By KHRISNA VIRGIL
Tribune Staff Reporter
THE Bahamas was a prominent feature in a newly published United States narcotics report that cited concerns of increased drug trafficking connections between the Bahamas and Haiti.
According to the March 2014 Bureau for International Narcotics and Law Enforcement Affairs - International Narcotics Control Strategy Report, smugglers exploit the wide distribution of numerous islands and the high number of recreational vessels flowing through the Bahamas in 2013.
Despite a long-standing co-operation between the Bahamas and US authorities, the report noted challenges which included delays in extradition requests and a lack of Creole speakers in key Bahamian law enforcement units.
“Haitian and Haitian-Bahamian drug trafficking organisations,” the report said, “increasingly networked between Haiti and the significant Haitian diaspora in the Bahamas, continue to play a major role in the movement of cocaine.
“Investigation of these organsations is hindered by a lack of appropriately vetted and assigned Creole speakers within the Royal Bahamas Police Force (RBPF) Drug Enforcement Unit.
“Strong familial connections between the Turks and Caicos Islands and the Bahamas, coupled with direct flights between Haiti and the Turks and Caicos Islands, compel many Bahamian smugglers to travel to Haiti via the Turks and Caicos Islands with large amounts of cash for future smuggling ventures.
“There was an increase in cocaine and marijuana washing ashore on Florida’s coastline during the year, which indicates a parallel growth in the use of airdrops by traffickers.”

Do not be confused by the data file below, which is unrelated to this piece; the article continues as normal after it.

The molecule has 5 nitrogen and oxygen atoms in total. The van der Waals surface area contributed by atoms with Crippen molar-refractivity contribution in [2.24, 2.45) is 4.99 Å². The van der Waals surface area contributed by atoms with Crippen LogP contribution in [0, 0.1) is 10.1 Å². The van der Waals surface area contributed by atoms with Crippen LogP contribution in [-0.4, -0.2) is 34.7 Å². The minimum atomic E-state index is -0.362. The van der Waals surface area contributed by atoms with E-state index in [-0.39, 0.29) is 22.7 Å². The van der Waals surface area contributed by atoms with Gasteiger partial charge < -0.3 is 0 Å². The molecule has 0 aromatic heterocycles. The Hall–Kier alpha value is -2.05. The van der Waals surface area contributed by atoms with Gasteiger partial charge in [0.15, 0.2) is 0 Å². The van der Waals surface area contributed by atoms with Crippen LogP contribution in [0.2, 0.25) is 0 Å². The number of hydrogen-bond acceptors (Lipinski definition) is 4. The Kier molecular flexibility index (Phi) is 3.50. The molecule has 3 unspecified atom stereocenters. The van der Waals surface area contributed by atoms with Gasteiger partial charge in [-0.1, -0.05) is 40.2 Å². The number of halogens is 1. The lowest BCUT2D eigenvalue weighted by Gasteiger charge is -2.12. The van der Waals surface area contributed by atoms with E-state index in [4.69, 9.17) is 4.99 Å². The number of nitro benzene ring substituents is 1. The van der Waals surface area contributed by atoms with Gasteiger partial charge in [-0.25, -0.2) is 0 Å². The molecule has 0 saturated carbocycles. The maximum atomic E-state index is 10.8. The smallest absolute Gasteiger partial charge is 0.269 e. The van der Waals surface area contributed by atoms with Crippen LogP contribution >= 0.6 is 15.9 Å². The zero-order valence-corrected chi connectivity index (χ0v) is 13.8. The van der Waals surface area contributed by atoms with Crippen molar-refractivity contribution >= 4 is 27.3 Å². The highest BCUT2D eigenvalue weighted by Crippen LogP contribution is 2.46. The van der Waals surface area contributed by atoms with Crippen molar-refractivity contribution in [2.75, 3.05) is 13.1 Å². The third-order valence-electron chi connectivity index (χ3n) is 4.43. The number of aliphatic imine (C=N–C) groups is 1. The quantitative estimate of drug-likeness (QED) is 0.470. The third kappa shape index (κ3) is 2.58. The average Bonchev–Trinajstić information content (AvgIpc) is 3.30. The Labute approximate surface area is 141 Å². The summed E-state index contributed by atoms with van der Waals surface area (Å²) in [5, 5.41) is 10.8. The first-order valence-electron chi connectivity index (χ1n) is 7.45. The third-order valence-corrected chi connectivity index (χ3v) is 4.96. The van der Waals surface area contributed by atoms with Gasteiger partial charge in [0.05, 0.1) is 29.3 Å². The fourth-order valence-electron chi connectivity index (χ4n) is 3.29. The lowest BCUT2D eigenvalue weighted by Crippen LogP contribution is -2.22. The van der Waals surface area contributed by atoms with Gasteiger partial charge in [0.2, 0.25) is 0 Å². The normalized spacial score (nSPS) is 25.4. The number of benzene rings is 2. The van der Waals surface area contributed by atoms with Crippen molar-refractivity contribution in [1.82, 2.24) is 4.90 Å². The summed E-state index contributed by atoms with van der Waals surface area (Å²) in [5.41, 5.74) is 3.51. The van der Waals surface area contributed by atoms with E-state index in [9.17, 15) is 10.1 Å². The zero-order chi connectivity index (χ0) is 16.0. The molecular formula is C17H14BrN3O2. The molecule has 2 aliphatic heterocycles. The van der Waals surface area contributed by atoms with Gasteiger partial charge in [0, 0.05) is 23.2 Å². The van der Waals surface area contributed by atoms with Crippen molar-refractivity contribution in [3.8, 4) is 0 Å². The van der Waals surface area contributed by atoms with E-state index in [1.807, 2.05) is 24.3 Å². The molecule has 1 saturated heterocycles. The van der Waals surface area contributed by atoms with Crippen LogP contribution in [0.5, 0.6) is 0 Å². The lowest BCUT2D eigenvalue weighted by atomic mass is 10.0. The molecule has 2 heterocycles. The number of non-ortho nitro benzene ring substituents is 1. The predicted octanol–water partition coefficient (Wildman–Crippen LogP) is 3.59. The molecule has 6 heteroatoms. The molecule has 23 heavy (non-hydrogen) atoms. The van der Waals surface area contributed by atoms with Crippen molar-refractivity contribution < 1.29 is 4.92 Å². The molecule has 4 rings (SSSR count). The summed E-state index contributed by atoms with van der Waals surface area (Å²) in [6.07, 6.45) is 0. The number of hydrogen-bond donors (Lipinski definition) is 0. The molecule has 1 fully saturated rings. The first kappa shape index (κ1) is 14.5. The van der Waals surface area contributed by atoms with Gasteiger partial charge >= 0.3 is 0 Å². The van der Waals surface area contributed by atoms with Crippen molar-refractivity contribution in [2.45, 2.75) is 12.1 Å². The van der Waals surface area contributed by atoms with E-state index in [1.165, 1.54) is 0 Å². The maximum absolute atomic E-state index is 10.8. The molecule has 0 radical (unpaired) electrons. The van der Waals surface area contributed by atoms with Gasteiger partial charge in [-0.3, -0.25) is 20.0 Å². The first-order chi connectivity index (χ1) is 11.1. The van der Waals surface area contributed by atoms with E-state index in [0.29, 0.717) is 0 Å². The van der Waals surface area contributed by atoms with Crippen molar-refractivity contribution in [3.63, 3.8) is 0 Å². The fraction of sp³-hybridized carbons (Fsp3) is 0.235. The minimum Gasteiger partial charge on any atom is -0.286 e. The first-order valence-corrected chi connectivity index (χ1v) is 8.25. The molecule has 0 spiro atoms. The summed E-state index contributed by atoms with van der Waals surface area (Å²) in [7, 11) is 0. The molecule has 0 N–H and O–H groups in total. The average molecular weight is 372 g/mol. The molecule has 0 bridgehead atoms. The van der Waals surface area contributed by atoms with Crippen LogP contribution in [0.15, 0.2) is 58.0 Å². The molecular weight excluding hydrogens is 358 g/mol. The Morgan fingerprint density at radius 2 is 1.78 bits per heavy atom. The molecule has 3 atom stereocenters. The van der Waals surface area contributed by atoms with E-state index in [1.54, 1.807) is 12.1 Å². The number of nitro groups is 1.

In addition, US officials noted that an agreement between the Bahamas and Panama based Copa Airlines in 2011 lead to an increase in cocaine seizures at the Lynden Pindling International Airport.
“Aviation routes are a cause of concern. Small, privately owned and operated planes ferry loads of cocaine from and between significant source countries in South America into the Caribbean. Law enforcement information suggests that drug trafficking organisations utilise airdrops and remote airfields to deliver large cocaine shipments to the Turks and Caicos Islands and to the Bahamas from Venezuela and Colombia.”
The report urged additional resources for drug abuse programmes in an effort to bring improvement to the rate of retention among patients at the Sandilands Rehabilitation Centre and inmates at Her Majesty’s Prison.
“Current, comprehensive drug consumption and use data is not available.
“Intake surveys and testing found that many inmates at Her Majesty’s Prison at Fox Hill, the only prison in the Bahamas, tested positive for drugs and some of these inmates maintain access to drugs during their incarceration,” the report read.